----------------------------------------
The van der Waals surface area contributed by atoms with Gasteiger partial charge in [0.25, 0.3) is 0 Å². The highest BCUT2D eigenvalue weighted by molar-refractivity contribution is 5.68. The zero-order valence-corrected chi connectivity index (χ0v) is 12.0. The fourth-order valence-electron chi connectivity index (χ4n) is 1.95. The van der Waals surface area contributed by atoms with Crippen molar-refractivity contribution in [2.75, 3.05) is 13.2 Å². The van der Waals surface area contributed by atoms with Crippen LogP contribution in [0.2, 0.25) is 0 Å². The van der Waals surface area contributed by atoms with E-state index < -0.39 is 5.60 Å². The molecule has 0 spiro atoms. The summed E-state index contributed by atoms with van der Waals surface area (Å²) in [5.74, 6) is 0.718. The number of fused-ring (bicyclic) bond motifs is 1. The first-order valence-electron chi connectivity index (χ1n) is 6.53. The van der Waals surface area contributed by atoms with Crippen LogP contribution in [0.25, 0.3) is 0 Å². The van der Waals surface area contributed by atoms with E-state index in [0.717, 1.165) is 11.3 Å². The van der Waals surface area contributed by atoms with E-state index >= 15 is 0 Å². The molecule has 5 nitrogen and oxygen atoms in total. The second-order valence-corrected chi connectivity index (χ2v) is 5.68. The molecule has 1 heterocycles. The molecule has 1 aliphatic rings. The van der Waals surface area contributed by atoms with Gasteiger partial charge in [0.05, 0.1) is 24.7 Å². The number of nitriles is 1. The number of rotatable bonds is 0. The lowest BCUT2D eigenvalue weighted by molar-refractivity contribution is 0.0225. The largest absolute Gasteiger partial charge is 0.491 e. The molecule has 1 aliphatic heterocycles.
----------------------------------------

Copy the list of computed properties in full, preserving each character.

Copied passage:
The van der Waals surface area contributed by atoms with Gasteiger partial charge in [0.25, 0.3) is 0 Å². The highest BCUT2D eigenvalue weighted by molar-refractivity contribution is 5.68. The zero-order valence-corrected chi connectivity index (χ0v) is 12.0. The fourth-order valence-electron chi connectivity index (χ4n) is 1.95. The van der Waals surface area contributed by atoms with Crippen molar-refractivity contribution in [2.75, 3.05) is 13.2 Å². The van der Waals surface area contributed by atoms with Crippen LogP contribution in [0.2, 0.25) is 0 Å². The van der Waals surface area contributed by atoms with E-state index < -0.39 is 5.60 Å². The molecule has 0 spiro atoms. The summed E-state index contributed by atoms with van der Waals surface area (Å²) in [5.74, 6) is 0.718. The number of fused-ring (bicyclic) bond motifs is 1. The first-order valence-electron chi connectivity index (χ1n) is 6.53. The van der Waals surface area contributed by atoms with Crippen LogP contribution in [0.25, 0.3) is 0 Å². The van der Waals surface area contributed by atoms with E-state index in [0.717, 1.165) is 11.3 Å². The van der Waals surface area contributed by atoms with E-state index >= 15 is 0 Å². The molecule has 5 nitrogen and oxygen atoms in total. The second-order valence-corrected chi connectivity index (χ2v) is 5.68. The molecule has 1 heterocycles. The molecule has 1 aliphatic rings. The van der Waals surface area contributed by atoms with Gasteiger partial charge in [0.05, 0.1) is 24.7 Å². The number of nitriles is 1. The number of rotatable bonds is 0. The lowest BCUT2D eigenvalue weighted by molar-refractivity contribution is 0.0225. The largest absolute Gasteiger partial charge is 0.491 e. The molecule has 1 aliphatic heterocycles.